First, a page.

9.3.2 Prosecutrix has introduced yet another explanation of blackmailing by the accused, in her testimony. She has deposed that when she refused to accompany the accused, he showed her photos of the first day’s incident and threatened to show them to others. It is noteworthy that there is no mention about any such photos and threat extended on that score, in her complaint Ex.PW2/A. Prosecutrix has admitted in her crossexamination that she had not mentioned either in her complaint Ex.PW2/A or in her statement made before the Ld. Magistrate or to the police that accused blackmailed her by taking her photos/preparing video. She then gave explanation that she had not disclosed the said fact as the accused had  already deleted the said video. If that be so, where was the occasion for her to even state so before the court. This entire story of blackmail appears to be a sham.

9.4 The fact that despite accused having sexual intercourse with her allegedly against her wishes on the first occasion, the prosecutrix continued to accompany the accused despite possibility of being subjected to same fate; continuous physical relations between the accused and the prosecutrix and their going around to different parks and gardens show that they were in relationship / love with each other; and prosecutrix submitted herself to the accused thinking that they would get married, some day. The prosecutrix (as per her own version) even became pregnant once; the said pregnancy as per prosecutrix was aborted on 29.09.2011. Even thereafter, the prosecutrix had physical relations with the accused and lastly in June, 2012. From these facts and circumstances, it is clear that the prosecutrix was a consenting party to the sex with the accused. Of course, she thought that they would get married. But, when accused refused to marry her against wishes of his father, this complaint came to be filed. Prosecutrix herself has given an explanation that – “I had not lodged any complaint with police for three years as the accused had been assuring to marry me. Vol. When he refused to marry, I lodged the complaint.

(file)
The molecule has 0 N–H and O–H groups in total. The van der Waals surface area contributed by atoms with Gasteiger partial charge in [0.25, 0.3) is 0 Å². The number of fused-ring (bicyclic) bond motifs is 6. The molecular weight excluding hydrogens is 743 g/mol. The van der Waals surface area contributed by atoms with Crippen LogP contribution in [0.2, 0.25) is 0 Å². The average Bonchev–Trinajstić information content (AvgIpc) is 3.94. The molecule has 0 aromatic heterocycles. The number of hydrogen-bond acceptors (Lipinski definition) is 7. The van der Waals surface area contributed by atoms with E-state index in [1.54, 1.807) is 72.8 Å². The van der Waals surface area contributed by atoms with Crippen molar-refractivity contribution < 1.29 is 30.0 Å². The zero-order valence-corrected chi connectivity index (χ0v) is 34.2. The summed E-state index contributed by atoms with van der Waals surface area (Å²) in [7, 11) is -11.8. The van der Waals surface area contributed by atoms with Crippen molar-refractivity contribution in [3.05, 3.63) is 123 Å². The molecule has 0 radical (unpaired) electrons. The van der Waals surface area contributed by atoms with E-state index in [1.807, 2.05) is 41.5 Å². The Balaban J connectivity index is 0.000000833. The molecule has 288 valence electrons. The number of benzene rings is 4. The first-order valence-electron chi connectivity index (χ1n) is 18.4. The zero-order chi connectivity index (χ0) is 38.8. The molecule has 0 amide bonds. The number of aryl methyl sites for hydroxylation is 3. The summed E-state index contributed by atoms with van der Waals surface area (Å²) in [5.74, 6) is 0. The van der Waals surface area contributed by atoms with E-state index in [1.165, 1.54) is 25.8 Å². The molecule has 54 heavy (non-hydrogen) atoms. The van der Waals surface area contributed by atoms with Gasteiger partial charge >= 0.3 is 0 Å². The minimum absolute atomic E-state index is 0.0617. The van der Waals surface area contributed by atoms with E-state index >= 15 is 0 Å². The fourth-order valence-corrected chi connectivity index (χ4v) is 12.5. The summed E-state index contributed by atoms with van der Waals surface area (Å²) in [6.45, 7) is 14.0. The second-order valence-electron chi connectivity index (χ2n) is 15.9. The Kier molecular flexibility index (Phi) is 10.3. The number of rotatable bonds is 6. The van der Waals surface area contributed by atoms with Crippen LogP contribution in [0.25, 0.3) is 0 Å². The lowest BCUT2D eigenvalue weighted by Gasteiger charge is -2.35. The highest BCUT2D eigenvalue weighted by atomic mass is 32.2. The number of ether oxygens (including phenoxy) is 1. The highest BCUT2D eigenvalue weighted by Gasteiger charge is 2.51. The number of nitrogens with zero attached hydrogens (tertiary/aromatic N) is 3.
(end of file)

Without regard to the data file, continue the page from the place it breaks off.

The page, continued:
9.4.1 Prosecutrix’s own sister PW4 Poonam in her crossexamination has stated that prosecutrix was in relationship with the accused. Prosecutrix’s father PW1 in his examination in chief has stated that when accused visited his house on 19.08.2012, he informed that he developed intimacy with his daughter/prosecutrix and even established physical relations with her. PW1 has also stated that – “At that time prosecutrix (name withheld) was also present there and she also accepted this fact.”

9.5 Although, the accused has totally denied having any relationship whatsoever, with the prosecutrix. But, the same is borne out from the evidence as discussed in preceding paras. The extent to which the accused went to somehow wriggle out of the situation and deny any relationship with prosecutrix is evident from the fact that in his statement u/Sec. 313 Cr.PC, he even denied that he ever gave any coaching/tution to prosecutrix. Whereas, as already noted in preceding paras that Ld. defence counsel himself suggested to the prosecutrix in her cross-examination that accused used to provide coaching for competitive examinations and that she was also taking coaching from accused. The same expresses the falsehood of accused.

9.6 In view of the above evidence on record, it is established beyond reasonable doubt that prosecutrix and accused were in relationship and prosecutrix had consensual sex with the accused.

9.7 It was argued by Ld. Addl. PP that prosecutrix’s consent, if any, was obtained by the accused by falsely promising to marry her and was no consent. Question which arises for consideration is whether the accused had sexual intercourse with the prosecutrix holding out a promise for marriage? Whether prosecutrix’s consent given under that belief of marriage/misconception, would amount to consent in law or not?